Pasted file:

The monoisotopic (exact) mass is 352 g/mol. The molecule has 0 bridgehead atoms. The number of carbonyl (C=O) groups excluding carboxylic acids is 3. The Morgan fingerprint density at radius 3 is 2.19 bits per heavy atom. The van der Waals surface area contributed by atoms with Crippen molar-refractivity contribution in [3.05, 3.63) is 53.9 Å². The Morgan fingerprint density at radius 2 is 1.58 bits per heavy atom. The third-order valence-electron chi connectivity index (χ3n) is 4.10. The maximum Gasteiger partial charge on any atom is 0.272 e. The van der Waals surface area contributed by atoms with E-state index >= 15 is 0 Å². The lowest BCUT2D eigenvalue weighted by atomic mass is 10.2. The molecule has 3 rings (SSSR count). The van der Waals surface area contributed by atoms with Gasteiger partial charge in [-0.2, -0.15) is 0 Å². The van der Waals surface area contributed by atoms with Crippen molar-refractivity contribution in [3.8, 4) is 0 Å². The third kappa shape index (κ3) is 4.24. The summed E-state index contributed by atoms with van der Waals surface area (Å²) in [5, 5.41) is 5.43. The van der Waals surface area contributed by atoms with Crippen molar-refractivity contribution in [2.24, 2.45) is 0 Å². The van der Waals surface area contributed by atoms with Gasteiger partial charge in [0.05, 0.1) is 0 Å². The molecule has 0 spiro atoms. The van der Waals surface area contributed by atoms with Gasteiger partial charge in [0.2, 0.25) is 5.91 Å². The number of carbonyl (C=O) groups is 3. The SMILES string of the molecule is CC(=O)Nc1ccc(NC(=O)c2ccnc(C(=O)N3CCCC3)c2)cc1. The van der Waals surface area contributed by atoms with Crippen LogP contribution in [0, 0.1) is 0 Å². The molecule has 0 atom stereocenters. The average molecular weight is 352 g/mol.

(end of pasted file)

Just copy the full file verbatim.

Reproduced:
The monoisotopic (exact) mass is 352 g/mol. The molecule has 0 bridgehead atoms. The number of carbonyl (C=O) groups excluding carboxylic acids is 3. The Morgan fingerprint density at radius 3 is 2.19 bits per heavy atom. The van der Waals surface area contributed by atoms with Crippen molar-refractivity contribution in [3.05, 3.63) is 53.9 Å². The Morgan fingerprint density at radius 2 is 1.58 bits per heavy atom. The third-order valence-electron chi connectivity index (χ3n) is 4.10. The maximum Gasteiger partial charge on any atom is 0.272 e. The van der Waals surface area contributed by atoms with E-state index >= 15 is 0 Å². The lowest BCUT2D eigenvalue weighted by atomic mass is 10.2. The molecule has 3 rings (SSSR count). The van der Waals surface area contributed by atoms with Gasteiger partial charge in [-0.2, -0.15) is 0 Å². The van der Waals surface area contributed by atoms with Crippen molar-refractivity contribution in [3.8, 4) is 0 Å². The third kappa shape index (κ3) is 4.24. The summed E-state index contributed by atoms with van der Waals surface area (Å²) in [5, 5.41) is 5.43. The van der Waals surface area contributed by atoms with Crippen molar-refractivity contribution in [2.24, 2.45) is 0 Å². The van der Waals surface area contributed by atoms with Gasteiger partial charge in [0.05, 0.1) is 0 Å². The molecule has 0 spiro atoms. The van der Waals surface area contributed by atoms with Gasteiger partial charge in [0.2, 0.25) is 5.91 Å². The number of carbonyl (C=O) groups is 3. The SMILES string of the molecule is CC(=O)Nc1ccc(NC(=O)c2ccnc(C(=O)N3CCCC3)c2)cc1. The van der Waals surface area contributed by atoms with Crippen LogP contribution in [0, 0.1) is 0 Å². The molecule has 0 atom stereocenters. The average molecular weight is 352 g/mol.